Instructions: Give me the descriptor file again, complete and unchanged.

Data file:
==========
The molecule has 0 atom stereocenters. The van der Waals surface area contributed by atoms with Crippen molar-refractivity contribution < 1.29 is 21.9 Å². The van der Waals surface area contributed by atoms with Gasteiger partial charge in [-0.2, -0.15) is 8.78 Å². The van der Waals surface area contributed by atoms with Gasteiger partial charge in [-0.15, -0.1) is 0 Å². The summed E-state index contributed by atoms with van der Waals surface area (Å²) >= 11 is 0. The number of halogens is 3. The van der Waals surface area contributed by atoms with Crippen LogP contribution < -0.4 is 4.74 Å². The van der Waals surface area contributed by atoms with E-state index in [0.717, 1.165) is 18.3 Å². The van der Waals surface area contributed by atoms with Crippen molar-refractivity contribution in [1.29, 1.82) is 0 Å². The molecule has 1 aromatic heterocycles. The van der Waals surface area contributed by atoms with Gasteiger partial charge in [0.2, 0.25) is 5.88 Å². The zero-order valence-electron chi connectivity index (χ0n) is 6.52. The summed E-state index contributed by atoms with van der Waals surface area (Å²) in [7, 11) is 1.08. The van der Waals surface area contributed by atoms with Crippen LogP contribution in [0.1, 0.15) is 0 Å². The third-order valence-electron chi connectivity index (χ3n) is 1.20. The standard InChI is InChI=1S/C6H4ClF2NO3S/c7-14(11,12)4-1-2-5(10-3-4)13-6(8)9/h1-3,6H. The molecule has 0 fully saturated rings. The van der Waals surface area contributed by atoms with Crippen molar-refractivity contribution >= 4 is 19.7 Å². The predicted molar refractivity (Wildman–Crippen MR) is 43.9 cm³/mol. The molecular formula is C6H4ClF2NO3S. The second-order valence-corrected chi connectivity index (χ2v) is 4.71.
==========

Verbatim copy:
The molecule has 0 atom stereocenters. The van der Waals surface area contributed by atoms with Crippen molar-refractivity contribution < 1.29 is 21.9 Å². The van der Waals surface area contributed by atoms with Gasteiger partial charge in [-0.2, -0.15) is 8.78 Å². The van der Waals surface area contributed by atoms with Gasteiger partial charge in [-0.15, -0.1) is 0 Å². The summed E-state index contributed by atoms with van der Waals surface area (Å²) >= 11 is 0. The number of halogens is 3. The van der Waals surface area contributed by atoms with Crippen LogP contribution < -0.4 is 4.74 Å². The van der Waals surface area contributed by atoms with E-state index in [0.717, 1.165) is 18.3 Å². The van der Waals surface area contributed by atoms with Crippen molar-refractivity contribution in [1.29, 1.82) is 0 Å². The molecule has 1 aromatic heterocycles. The van der Waals surface area contributed by atoms with Gasteiger partial charge in [0.2, 0.25) is 5.88 Å². The zero-order valence-electron chi connectivity index (χ0n) is 6.52. The summed E-state index contributed by atoms with van der Waals surface area (Å²) in [7, 11) is 1.08. The van der Waals surface area contributed by atoms with Crippen LogP contribution in [0.1, 0.15) is 0 Å². The third-order valence-electron chi connectivity index (χ3n) is 1.20. The standard InChI is InChI=1S/C6H4ClF2NO3S/c7-14(11,12)4-1-2-5(10-3-4)13-6(8)9/h1-3,6H. The molecule has 0 fully saturated rings. The van der Waals surface area contributed by atoms with Crippen molar-refractivity contribution >= 4 is 19.7 Å². The predicted molar refractivity (Wildman–Crippen MR) is 43.9 cm³/mol. The molecular formula is C6H4ClF2NO3S. The second-order valence-corrected chi connectivity index (χ2v) is 4.71.